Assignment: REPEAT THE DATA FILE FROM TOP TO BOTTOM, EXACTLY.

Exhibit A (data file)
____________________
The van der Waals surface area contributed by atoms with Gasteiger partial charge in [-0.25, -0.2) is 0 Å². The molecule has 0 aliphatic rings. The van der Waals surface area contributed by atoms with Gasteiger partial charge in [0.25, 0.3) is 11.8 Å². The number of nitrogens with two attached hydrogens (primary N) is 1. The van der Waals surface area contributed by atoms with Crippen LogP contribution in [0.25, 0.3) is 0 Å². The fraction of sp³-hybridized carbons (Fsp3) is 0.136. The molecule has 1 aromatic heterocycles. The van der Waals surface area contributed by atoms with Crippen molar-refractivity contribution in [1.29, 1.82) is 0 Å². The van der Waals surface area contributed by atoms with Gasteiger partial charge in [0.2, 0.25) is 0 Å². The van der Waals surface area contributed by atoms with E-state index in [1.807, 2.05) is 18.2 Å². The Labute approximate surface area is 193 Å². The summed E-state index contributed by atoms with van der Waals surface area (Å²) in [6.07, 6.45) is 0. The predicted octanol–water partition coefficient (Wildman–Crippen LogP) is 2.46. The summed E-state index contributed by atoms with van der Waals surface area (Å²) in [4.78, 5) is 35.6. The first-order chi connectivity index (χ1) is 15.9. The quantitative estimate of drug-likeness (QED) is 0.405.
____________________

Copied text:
The van der Waals surface area contributed by atoms with Gasteiger partial charge in [-0.25, -0.2) is 0 Å². The molecule has 0 aliphatic rings. The van der Waals surface area contributed by atoms with Gasteiger partial charge in [0.25, 0.3) is 11.8 Å². The number of nitrogens with two attached hydrogens (primary N) is 1. The van der Waals surface area contributed by atoms with Crippen LogP contribution in [0.25, 0.3) is 0 Å². The fraction of sp³-hybridized carbons (Fsp3) is 0.136. The molecule has 1 aromatic heterocycles. The van der Waals surface area contributed by atoms with Crippen molar-refractivity contribution in [1.29, 1.82) is 0 Å². The van der Waals surface area contributed by atoms with Gasteiger partial charge in [0.2, 0.25) is 0 Å². The van der Waals surface area contributed by atoms with E-state index in [1.807, 2.05) is 18.2 Å². The Labute approximate surface area is 193 Å². The summed E-state index contributed by atoms with van der Waals surface area (Å²) in [6.07, 6.45) is 0. The predicted octanol–water partition coefficient (Wildman–Crippen LogP) is 2.46. The summed E-state index contributed by atoms with van der Waals surface area (Å²) in [4.78, 5) is 35.6. The first-order chi connectivity index (χ1) is 15.9. The quantitative estimate of drug-likeness (QED) is 0.405.